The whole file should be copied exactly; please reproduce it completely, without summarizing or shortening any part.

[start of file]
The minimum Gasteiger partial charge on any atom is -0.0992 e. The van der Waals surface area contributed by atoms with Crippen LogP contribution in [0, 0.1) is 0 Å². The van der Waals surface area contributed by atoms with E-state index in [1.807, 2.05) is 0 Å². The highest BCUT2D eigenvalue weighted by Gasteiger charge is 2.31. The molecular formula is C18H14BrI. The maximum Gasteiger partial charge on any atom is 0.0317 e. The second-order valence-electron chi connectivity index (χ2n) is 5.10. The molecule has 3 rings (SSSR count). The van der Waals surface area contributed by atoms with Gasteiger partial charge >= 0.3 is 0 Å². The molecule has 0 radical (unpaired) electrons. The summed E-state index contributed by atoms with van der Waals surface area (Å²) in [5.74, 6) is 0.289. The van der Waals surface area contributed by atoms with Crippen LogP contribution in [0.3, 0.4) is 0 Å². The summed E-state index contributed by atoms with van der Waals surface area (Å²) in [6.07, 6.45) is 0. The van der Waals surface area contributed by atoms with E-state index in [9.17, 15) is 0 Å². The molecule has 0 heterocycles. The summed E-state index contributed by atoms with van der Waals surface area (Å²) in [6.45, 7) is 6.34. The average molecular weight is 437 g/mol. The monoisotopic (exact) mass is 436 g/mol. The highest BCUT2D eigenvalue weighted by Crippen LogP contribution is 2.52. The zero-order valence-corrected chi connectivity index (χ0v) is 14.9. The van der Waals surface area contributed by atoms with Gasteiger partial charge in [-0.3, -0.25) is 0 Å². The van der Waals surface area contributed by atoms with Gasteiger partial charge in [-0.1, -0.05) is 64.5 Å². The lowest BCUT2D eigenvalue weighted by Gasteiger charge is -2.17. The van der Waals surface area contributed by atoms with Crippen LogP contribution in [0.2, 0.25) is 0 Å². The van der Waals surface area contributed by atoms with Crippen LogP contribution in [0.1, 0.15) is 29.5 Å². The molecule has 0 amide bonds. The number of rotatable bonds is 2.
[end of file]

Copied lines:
The minimum Gasteiger partial charge on any atom is -0.0992 e. The van der Waals surface area contributed by atoms with Crippen LogP contribution in [0, 0.1) is 0 Å². The van der Waals surface area contributed by atoms with E-state index in [1.807, 2.05) is 0 Å². The highest BCUT2D eigenvalue weighted by Gasteiger charge is 2.31. The molecular formula is C18H14BrI. The maximum Gasteiger partial charge on any atom is 0.0317 e. The second-order valence-electron chi connectivity index (χ2n) is 5.10. The molecule has 3 rings (SSSR count). The van der Waals surface area contributed by atoms with Gasteiger partial charge >= 0.3 is 0 Å². The molecule has 0 radical (unpaired) electrons. The summed E-state index contributed by atoms with van der Waals surface area (Å²) in [5.74, 6) is 0.289. The van der Waals surface area contributed by atoms with Crippen LogP contribution in [0.3, 0.4) is 0 Å². The summed E-state index contributed by atoms with van der Waals surface area (Å²) in [6.07, 6.45) is 0. The van der Waals surface area contributed by atoms with E-state index in [9.17, 15) is 0 Å². The molecule has 0 heterocycles. The summed E-state index contributed by atoms with van der Waals surface area (Å²) in [6.45, 7) is 6.34. The average molecular weight is 437 g/mol. The monoisotopic (exact) mass is 436 g/mol. The highest BCUT2D eigenvalue weighted by Crippen LogP contribution is 2.52. The zero-order valence-corrected chi connectivity index (χ0v) is 14.9. The van der Waals surface area contributed by atoms with Gasteiger partial charge in [-0.3, -0.25) is 0 Å². The van der Waals surface area contributed by atoms with Gasteiger partial charge in [-0.1, -0.05) is 64.5 Å². The lowest BCUT2D eigenvalue weighted by Gasteiger charge is -2.17. The van der Waals surface area contributed by atoms with Crippen LogP contribution in [0.2, 0.25) is 0 Å². The van der Waals surface area contributed by atoms with Crippen LogP contribution in [0.1, 0.15) is 29.5 Å². The molecule has 0 amide bonds. The number of rotatable bonds is 2.